Stage magicians: what would it take to suss out a "real" magician in your midst?

I was playing with a story/novel idea that involved a “real” magician who, because he enjoys the spotlight, becomes a stage magician.

Obviously, such a mage would be able to do more spectacular/amazing tricks, both on stage and closeup, than “actual” stage magicians. But I’d like to ask a question before I think any more about this idea: how spectacular could this guy’s tricks get before you start suspecting something “wrong”? (And by “wrong,” not necessarily realizing that “real” magic exists, just that there’s something wonky with this guy’s tricks that needs investigating.) I’d love input from those who know more than “normal” about the professional magician’s community and the type of people in it.

(BTW, assume that all of the “real” magician’s assistants are either apprentices or magical constructs.)

Believe it or not, it’s been done.

See Robert A. Heinlein’s “Stranger In a Strange Land”. The main character is a boy from Mars who posesses powers we might call magic. At one point in the book he becomes a carny magician, and is told he’s not very good at it.

I don’t know the answer to your question — but I do know that the premise is somewhat explored in Christopher Priest’s The Prestige. That’s just an FYI if you’ve never read it (they’re making it into a movie with Christian Bale I think).

That also sounds like Zatara from, uh, somewhere in the DC Comics universe. I only know about him through the Books of Magic, though. He was a “real” magician who was also a professional stage magician because it was an environment in which he could do weird shit without anyone raising an eyebrow.

As an uninformed layperson audience member, I don’t think I’d ever start to suspect anything, regardless of how amazing the tricks were. It’s a magic show; you go in expecting to see things you can’t explain, you know?

Erujonc pu s’Arataz nigiro!

He first appeared in Action Comics #1, along with another fairly well-known DC superhero.

There was a Clive Barker short story with this premise - a man who had made deals with various demonic forces for magical powers was making his living as a stage magician. He didn’t do it for the money so much as to spite the beings that gave him his powers, because it infuriated them to see their magic seen as being simple tricks (and the magician’s schtick was that he always told the audience it was just sleight of hand, even when it was a really spectacular illusion).

Blanche The story was The Last Illusion. The movie very loosely based on it was The Lord Of Illusions.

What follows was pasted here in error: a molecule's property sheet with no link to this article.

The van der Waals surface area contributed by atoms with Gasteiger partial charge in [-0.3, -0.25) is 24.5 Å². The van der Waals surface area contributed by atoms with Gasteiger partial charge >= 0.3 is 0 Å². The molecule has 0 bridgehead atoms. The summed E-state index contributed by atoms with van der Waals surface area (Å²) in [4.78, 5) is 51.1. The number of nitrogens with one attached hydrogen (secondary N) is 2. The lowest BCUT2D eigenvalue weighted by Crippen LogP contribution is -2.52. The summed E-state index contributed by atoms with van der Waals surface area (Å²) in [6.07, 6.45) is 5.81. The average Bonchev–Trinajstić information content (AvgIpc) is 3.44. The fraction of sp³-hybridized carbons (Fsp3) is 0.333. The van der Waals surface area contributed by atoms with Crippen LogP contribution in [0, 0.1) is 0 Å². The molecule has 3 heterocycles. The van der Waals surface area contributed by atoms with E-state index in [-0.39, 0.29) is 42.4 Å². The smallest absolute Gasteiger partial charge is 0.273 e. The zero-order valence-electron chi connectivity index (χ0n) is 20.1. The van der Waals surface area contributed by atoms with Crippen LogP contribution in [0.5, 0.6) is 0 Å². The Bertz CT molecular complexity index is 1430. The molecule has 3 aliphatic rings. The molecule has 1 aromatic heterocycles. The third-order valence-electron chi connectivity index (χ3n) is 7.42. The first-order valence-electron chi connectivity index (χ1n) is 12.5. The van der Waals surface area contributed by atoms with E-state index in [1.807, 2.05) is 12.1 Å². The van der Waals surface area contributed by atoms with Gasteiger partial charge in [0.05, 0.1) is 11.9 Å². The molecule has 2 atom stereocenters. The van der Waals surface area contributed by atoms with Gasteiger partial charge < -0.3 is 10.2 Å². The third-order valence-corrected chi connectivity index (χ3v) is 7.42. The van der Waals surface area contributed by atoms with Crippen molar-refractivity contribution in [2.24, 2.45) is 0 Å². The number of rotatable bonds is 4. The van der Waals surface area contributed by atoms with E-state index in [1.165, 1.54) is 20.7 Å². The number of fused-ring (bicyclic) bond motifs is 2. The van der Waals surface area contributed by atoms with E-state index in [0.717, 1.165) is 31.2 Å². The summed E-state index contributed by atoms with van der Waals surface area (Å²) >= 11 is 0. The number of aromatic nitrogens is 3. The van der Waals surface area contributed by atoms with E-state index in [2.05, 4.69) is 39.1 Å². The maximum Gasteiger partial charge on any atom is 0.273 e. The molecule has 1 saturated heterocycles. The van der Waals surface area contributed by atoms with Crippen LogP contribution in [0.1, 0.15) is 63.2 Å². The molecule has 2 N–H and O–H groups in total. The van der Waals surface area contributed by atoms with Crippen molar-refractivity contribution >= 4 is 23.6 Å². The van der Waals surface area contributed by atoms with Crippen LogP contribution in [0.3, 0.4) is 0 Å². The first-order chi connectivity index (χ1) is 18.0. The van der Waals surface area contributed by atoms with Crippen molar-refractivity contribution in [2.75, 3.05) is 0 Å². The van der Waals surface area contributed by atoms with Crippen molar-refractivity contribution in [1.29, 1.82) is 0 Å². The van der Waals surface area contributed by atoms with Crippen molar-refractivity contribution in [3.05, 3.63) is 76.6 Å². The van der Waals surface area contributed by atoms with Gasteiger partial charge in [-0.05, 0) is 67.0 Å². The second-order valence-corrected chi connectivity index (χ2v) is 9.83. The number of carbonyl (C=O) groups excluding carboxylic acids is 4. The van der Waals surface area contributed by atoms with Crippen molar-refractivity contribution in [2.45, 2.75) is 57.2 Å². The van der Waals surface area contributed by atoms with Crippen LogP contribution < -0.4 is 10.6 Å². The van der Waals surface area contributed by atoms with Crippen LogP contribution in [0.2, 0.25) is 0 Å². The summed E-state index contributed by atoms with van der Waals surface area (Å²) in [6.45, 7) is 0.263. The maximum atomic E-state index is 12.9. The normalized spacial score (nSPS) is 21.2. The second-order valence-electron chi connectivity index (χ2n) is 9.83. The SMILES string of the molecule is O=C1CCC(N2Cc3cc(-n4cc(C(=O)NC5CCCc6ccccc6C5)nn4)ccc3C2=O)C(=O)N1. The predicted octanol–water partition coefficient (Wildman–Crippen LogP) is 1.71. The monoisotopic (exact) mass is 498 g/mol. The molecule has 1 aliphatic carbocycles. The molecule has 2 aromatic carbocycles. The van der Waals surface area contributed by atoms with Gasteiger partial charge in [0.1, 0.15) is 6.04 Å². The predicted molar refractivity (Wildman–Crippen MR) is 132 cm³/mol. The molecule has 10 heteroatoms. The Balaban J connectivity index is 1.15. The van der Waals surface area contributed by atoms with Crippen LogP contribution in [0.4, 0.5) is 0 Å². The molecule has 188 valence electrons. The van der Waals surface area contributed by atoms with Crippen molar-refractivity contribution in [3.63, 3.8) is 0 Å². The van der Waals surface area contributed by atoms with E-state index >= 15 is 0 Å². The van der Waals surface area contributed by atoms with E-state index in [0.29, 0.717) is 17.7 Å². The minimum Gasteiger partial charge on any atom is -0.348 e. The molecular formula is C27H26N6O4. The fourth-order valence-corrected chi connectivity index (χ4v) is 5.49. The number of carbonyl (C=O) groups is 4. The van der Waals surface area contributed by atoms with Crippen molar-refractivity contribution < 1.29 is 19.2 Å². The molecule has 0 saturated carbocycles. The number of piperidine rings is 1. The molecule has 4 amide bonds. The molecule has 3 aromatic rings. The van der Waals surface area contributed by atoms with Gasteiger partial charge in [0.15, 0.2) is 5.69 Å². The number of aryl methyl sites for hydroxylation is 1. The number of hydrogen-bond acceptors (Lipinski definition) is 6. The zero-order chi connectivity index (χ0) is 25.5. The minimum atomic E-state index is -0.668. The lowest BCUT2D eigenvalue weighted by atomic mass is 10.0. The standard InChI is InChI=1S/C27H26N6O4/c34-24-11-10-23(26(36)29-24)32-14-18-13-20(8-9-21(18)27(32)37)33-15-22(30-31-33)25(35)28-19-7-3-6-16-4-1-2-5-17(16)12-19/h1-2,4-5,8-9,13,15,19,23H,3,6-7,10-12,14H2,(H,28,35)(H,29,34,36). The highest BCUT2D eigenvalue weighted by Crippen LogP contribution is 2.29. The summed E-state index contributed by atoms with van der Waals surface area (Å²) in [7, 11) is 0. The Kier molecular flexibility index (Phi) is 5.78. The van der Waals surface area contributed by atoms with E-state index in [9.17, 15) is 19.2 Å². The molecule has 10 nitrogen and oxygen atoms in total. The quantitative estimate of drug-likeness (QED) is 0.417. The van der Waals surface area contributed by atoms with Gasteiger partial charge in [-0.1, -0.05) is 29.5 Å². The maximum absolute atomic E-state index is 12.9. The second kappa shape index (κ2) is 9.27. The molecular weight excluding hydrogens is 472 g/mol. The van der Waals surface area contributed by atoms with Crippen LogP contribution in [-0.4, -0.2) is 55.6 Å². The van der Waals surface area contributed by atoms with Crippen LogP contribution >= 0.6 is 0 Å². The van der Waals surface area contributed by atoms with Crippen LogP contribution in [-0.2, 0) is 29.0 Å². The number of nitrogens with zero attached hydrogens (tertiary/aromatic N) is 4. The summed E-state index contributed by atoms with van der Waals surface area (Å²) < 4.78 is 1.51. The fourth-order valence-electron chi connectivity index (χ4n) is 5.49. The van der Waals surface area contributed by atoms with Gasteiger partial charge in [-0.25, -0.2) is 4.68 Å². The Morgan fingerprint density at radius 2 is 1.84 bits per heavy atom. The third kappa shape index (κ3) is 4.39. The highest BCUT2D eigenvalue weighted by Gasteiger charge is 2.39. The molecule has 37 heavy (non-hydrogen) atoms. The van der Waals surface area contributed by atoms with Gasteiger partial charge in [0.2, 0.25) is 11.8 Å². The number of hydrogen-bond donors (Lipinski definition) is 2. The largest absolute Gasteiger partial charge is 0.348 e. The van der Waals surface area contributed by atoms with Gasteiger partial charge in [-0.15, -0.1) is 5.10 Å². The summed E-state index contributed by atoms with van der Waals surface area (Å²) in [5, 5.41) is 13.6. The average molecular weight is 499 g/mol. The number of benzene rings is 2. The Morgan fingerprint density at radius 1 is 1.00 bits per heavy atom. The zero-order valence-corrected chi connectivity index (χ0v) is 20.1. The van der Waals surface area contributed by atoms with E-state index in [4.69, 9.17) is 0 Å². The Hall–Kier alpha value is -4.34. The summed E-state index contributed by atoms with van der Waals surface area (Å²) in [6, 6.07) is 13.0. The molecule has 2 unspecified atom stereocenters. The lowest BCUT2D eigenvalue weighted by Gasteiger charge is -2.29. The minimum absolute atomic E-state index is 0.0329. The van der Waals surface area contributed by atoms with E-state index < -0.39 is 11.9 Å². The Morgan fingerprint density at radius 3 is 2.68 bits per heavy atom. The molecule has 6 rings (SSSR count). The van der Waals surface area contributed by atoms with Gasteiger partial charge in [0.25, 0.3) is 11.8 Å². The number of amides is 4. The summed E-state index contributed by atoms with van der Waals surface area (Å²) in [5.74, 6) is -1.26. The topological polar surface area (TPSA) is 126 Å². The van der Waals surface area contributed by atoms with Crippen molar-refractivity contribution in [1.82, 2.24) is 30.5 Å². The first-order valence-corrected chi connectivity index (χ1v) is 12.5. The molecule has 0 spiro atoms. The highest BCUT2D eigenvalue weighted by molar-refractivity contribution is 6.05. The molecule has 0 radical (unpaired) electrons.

Zatarra’s daughter Zatanna also possesses real magic and performs as a stereotypical stage magician.

White Wolf published a Mage The Ascenscion novel about a magician performing in Vegas who learns that he has real magic.

There was a made for television movie in which Houdini revealed that he possessed real magic.

An episode of Friday The 13th The Series (no relation to the movies) had a truly magical device stage magicians used to perform a trick.

Are You Afraid Of The Dark had an episode in which birthday magician Shandu is revealed to have real magic.

Forgot the OP

I’m more of a clown than a magician, but they’d have to be awfully spectacular to give him away. If they are his personal tricks, he won’t reveal the secret to even other magicians. His props will be kept safely away and uninspected by other magicians. When they watch him, they’ll have plenty of mundane explanations. Flying wouldn’t reveal him. Fire, lights and pyrotechnics wouldn’t either. Conjuring something human sized or larger from a ridiculously small space might do it.

I’d stress the “very” more. When I saw it there were enough similarities that I thought at first that whoever wrote the screenplay was trying to rip off the general premise, and then I found out it was supposed to actually be based on the story.

Clive Barker was executive producer on the film. I heard him give a lecture before a screening. He felt it was more important to preserve the mix of magic and detective noir than the original plot.

This was a plot point in Douglas Adams’ Dirk Gently’s Holistic Detective Agency. In the story a professor makes a salt shaker appear in an ancient Greek amphora by excusing himself from the dinner table, using a time machine to go back in time, getting drunk with the guy who made the amphora and convincing him to put the salt shaker inside it, then return to the dinner a minute after left. Dirk deduced the existence of the time machine because he knows how most magic tricks are done, and could not explain how the trick could have been done without a time machine

You mean that guy who wears red underwear outside his pants?

What a dick.

I would imagine it would have a lot to do with how the tricks were presented and how many times the stage magician could watch them over and over again.

A lot of tricks that stage magicians do would, if done with different sets of props, or a different setup, or what have you, be “impossible”.